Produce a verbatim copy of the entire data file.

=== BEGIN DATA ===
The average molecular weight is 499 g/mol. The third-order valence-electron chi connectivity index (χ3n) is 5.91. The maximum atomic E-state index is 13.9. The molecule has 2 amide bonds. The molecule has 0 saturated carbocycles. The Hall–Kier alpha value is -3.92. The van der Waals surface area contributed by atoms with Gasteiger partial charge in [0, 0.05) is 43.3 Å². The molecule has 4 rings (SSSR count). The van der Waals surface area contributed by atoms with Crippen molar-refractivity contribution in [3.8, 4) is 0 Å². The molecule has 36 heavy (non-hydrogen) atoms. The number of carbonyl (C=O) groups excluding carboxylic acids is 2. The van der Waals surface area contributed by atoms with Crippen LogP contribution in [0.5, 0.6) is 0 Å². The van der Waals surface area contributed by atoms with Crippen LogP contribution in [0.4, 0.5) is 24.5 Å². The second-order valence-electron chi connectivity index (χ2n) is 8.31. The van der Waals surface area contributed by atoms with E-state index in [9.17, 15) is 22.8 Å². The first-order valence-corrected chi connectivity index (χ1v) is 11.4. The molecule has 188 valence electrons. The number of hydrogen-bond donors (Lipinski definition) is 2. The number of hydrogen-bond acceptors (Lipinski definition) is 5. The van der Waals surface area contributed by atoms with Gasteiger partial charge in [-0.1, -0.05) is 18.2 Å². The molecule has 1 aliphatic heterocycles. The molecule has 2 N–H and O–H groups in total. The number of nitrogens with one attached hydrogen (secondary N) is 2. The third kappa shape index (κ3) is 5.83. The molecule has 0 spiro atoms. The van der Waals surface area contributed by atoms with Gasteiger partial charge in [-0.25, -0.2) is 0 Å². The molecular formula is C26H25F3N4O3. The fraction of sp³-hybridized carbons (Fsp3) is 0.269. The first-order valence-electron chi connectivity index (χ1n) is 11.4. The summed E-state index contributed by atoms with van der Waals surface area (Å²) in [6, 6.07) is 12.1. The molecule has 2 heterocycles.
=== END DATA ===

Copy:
The average molecular weight is 499 g/mol. The third-order valence-electron chi connectivity index (χ3n) is 5.91. The maximum atomic E-state index is 13.9. The molecule has 2 amide bonds. The molecule has 0 saturated carbocycles. The Hall–Kier alpha value is -3.92. The van der Waals surface area contributed by atoms with Gasteiger partial charge in [0, 0.05) is 43.3 Å². The molecule has 4 rings (SSSR count). The van der Waals surface area contributed by atoms with Crippen molar-refractivity contribution in [3.8, 4) is 0 Å². The molecule has 36 heavy (non-hydrogen) atoms. The number of carbonyl (C=O) groups excluding carboxylic acids is 2. The van der Waals surface area contributed by atoms with Crippen LogP contribution in [0.5, 0.6) is 0 Å². The van der Waals surface area contributed by atoms with Crippen LogP contribution in [0.4, 0.5) is 24.5 Å². The second-order valence-electron chi connectivity index (χ2n) is 8.31. The van der Waals surface area contributed by atoms with E-state index in [9.17, 15) is 22.8 Å². The first-order valence-corrected chi connectivity index (χ1v) is 11.4. The molecule has 188 valence electrons. The number of hydrogen-bond donors (Lipinski definition) is 2. The number of hydrogen-bond acceptors (Lipinski definition) is 5. The van der Waals surface area contributed by atoms with Gasteiger partial charge in [-0.1, -0.05) is 18.2 Å². The molecule has 1 aliphatic heterocycles. The molecule has 2 N–H and O–H groups in total. The number of nitrogens with one attached hydrogen (secondary N) is 2. The third kappa shape index (κ3) is 5.83. The molecule has 0 spiro atoms. The van der Waals surface area contributed by atoms with Gasteiger partial charge in [-0.25, -0.2) is 0 Å². The molecular formula is C26H25F3N4O3. The fraction of sp³-hybridized carbons (Fsp3) is 0.269. The first-order valence-electron chi connectivity index (χ1n) is 11.4. The summed E-state index contributed by atoms with van der Waals surface area (Å²) in [6, 6.07) is 12.1. The molecule has 2 heterocycles.